Thanks for the memory 2001
I lived at Marino Rocks for 30 years from 1950 and went to and from the primary school at Brighton from Marino from 1952 to 1958 in Centenary coaches hauled by either an F or a Rx steam locomotive.
As my parents had 4 children under 5 years of age at the start of my schooling, I recently asked my mother (who still lives at Marino Rocks after 68 years), did she accompany me, along with my 3 younger siblings to Brighton at the start of my schooling. She stated that she did so on the first 2 days only, after that I was on my own. She went on to say that when she and the other mothers arrived at Marino after school to collect us children, they all had to wait until the Rx was turned around. The older boys were allowed to assist the driver and fireman on the manual turntable while the remainder of us children climbed aboard the locomotive. Only after turning and taking the locomotive to the end of the coaches for the return to Adelaide would we children get off.
From the start of my schooling, every Saturday morning, after breakfast, I would go down to the rail yards at Marino to watch the shunting. After a while the crews go to know me, and, if there was no inspector on the train, most times I would be allowed to ride in the cab. They shunted open wagons filled with builders aggregate from the Linwood Quarries and and in the early years cement from the Brighton Cement Works. I would come home covered in soot, cinders and cement dust, and my mother, at the start, would scold me. As dad worked on Saturday mornings, she could not hand him over to him for punishment. After a while she realised it was futile and so gave up.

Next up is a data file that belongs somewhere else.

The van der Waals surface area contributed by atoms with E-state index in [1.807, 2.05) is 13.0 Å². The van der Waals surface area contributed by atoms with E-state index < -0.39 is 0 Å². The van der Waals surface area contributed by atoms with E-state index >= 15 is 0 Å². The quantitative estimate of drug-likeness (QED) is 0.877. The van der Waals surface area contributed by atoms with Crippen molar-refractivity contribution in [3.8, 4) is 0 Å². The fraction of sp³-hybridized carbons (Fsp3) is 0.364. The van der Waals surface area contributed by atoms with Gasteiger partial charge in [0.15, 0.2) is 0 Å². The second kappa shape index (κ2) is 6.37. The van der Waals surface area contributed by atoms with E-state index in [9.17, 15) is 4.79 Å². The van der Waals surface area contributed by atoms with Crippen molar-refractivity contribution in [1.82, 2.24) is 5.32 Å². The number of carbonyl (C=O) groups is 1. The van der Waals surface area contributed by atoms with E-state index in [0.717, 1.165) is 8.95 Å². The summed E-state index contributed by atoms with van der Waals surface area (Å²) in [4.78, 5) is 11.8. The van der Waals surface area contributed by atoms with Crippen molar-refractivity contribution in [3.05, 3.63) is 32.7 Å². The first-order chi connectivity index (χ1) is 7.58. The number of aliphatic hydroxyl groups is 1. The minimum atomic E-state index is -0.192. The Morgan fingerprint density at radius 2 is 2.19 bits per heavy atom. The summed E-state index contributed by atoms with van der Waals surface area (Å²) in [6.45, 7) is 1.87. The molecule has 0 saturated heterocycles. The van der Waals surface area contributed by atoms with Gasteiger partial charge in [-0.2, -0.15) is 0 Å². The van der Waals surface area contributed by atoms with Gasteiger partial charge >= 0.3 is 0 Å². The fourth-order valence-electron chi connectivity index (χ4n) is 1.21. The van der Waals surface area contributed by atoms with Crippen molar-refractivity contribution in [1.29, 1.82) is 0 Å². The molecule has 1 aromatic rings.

The father of a good friend I went to school with was a guard on the SAR and they lived at Willunga, so he would accompany his father on the first train in the morning from Willunga and either get of at Marino Rocks and stay at our place until it was time to go to school, or he would go to his aunt at Hove and go to school from there. A few times during my schooling, I would be allowed to stay overnight at his place, so I would accompany him with his father on a steam hauled train to Willunga, and return early the next morning.
I remember the storage of the Centre Loader coaches on the siding at Marino, and on occasions my friend would purloin (steal) a brass guard's pass key from his father and we would enter the coaches. From memory they were only stored there on weekdays.
I went for my first job interview in January 1962 by steam hauled train to Adelaide, and then by tram to Magil. My first ride in a Redhen was when I started work in 1962 to Mile End Goods siding.I would go to Marino early, and if a Redhen arrived, I would give it a miss hoping that the next train was steam hauled. Eventually, off course, now more steam engines came so I was forced to ride in those horrible rail cars. To this day I still detest them.